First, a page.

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The chef and Cork native couldn’t be a better guide to take on a tour of Ireland’s gastro county. Woollies and wellies packed, we’re following her every step, from food market to café to pub to restaurant to the best place for a walk and a picnic.
Ireland’s “rebel county” has a flair for food; some even consider this southern settlement a gastro haven. Among those singing its praises is Irish chef and food writer, Clodagh McKenna.
Starting her career in food in her home county of Cork, Clodagh trained and worked at world-renowned Ballymaloe Cookery School and House – owned and run by the first family of the Irish food scene, the Allens – before moving to London and later Hampshire.
While cooking enthusiasts are encouraged to make the trip to rural East Cork for a cooking workshop or to indulge in a weekend of quintessential Irishness at Ballymaloe House, limiting yourself to just one pit stop or day trip beyond the county’s capital is a mistake made by many – but not by you.
There’s a coastline’s worth of quaint seaside villages to explore, snug pubs with live-music sessions to happen upon and A-grade restaurants dishing up top-quality local produce. So, do like Clodagh and don your best woollies and wellies and head south – starring this Insider Guide on your phone or building out your own itinerary on our travel planner.
What’s your connection to the city of Cork?
I was born in Cork and went to school there.
The best day to arrive is…
I think a Thursday is always a great day to arrive in any destination – a day to find your feet before the weekend kicks off!
What’s the best way to explore?
You’ll need a car to explore Cork; there are so many fabulous places outside of the city that you won’t want to miss.
What’s the city’s dress code?
Cork is chilled, so pack comfy clothes – shoes for walking and big woolly jumpers to keep warm. Oh, and a rain jacket, rain is par for the course in Ireland.
Best hotel in the city?
I love staying at The Imperial Hotel. It’s a buzzy hotel, right smack in the centre of the city. It has an air of old-style grandeur about it; it’s been around for over 200 years. The rooms are quite spacious, plus it has a spa and a beautiful brasserie (which was inspired by Wes Anderson’s Grand Budapest Hotel).
Where should we head on a Saturday morning?
To Midleton Farmers Market, which is just a 25-minute drive east of the city. Many years ago, I used to have a stall there selling fresh pasta and pâtés that I made. There are some really fantastic local farmers and artisan producers – look out for Belvelly Smokehouse, Ballymaloe Cookery School and Ardsallagh cheese. You can also have a late breakfast there. It runs from 9am-1pm.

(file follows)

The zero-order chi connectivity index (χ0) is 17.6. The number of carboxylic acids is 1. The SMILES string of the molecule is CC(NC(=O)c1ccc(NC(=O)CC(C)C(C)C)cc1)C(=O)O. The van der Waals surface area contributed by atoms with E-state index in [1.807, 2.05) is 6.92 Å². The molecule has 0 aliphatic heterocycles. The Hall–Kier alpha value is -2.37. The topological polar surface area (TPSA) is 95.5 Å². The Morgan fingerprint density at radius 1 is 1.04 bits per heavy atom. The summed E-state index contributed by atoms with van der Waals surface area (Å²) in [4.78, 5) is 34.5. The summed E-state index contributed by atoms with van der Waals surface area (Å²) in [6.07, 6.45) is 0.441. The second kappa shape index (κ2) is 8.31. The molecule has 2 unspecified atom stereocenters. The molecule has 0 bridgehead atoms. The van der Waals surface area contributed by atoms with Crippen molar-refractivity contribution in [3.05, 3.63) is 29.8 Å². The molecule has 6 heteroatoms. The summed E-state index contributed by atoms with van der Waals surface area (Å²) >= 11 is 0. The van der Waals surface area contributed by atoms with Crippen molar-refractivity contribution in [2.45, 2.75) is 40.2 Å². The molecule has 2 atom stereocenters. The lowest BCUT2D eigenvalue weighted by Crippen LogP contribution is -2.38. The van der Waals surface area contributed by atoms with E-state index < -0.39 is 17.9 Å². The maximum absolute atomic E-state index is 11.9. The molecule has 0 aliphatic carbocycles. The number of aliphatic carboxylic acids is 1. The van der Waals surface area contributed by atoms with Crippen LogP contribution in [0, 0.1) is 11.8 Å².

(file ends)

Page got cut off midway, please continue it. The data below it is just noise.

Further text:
Where’s good for lunch?
My favourite place for lunch in Cork city is Farmgate Café in the English Market on Princes Street. Everything on the menu is sourced from the market, so it’s a fabulous way to taste the local produce. It’s set on the balcony of an 18th-century covered market – get a seat on the edge and take in all the bustle below.
For a group dinner book a table at…
Other food spots to try…
- Paradiso, Lancaster Quay, Cork City
- Filter (for really good coffee), George’s Quay, Cork City
- Fishy Fishy, Kinsale
- Pilgrim’s, Rosscarbery, West Cork
Three of the best pubs in Cork are…
The Mutton Lane Inn is my favourite pub in the city. It’s a cosy and friendly, beautifully lit by candlelight and serves a fantastic pint of Murphy’s – a local stout that you must try! It’s located down an alley by the English Market.
Hackett’s Bar in Schull is a traditional Irish pub serving delicious, locally produced food. Like a lot of pubs in Ireland, it’s been there since the 1920s and hasn’t changed that much since. The crab salad with aioli and soda bread is not to be missed and there’s also great live music in the evenings.
O’Sullivans Bar in Crookhaven is the best place to enjoy a creamy pint of Guinness and a quart of fresh prawns with a beautiful view of the sea and harbour. Depending on the weather, you can sit inside next to the cosy fire or at one of the outdoor tables by the water.
For a taste of history head to…
- William Burges-designed St Fin Barre’s Cathedral
- Cork Butter Museum
- Crawford Art Gallery
- Check if there are any festivals while you’re in town – Cork is famous for its cinema and jazz festivals
Great day trips from the city include…
A drive down to West Cork to see all the beautiful seaside villages – Schull, Kinsale and Crookhaven are my favourites. Every village has fabulous pubs and live music.
Worthwhile walks include…
Around Lough Hyne in West Cork, the most spectacular walk in the county – lots of people don’t know about it. Bring a packed picnic from the market.
One misconception about Cork is…
I don’t think there are any misconceptions about Cork; it is known as the food capital of Ireland and it really is.
A book to read before we go?
Cork City Through Time by Kieran McCarthy and Daniel Breen.
A souvenir to bring back…
Smoked salmon from any of the many smokers in Cork and Gubbeen farmhouse cheese.
And finally, what’s in your SUITCASE?
Woolly jumpers, a rain jacket, comfy walking shoes, a hat and a camera.
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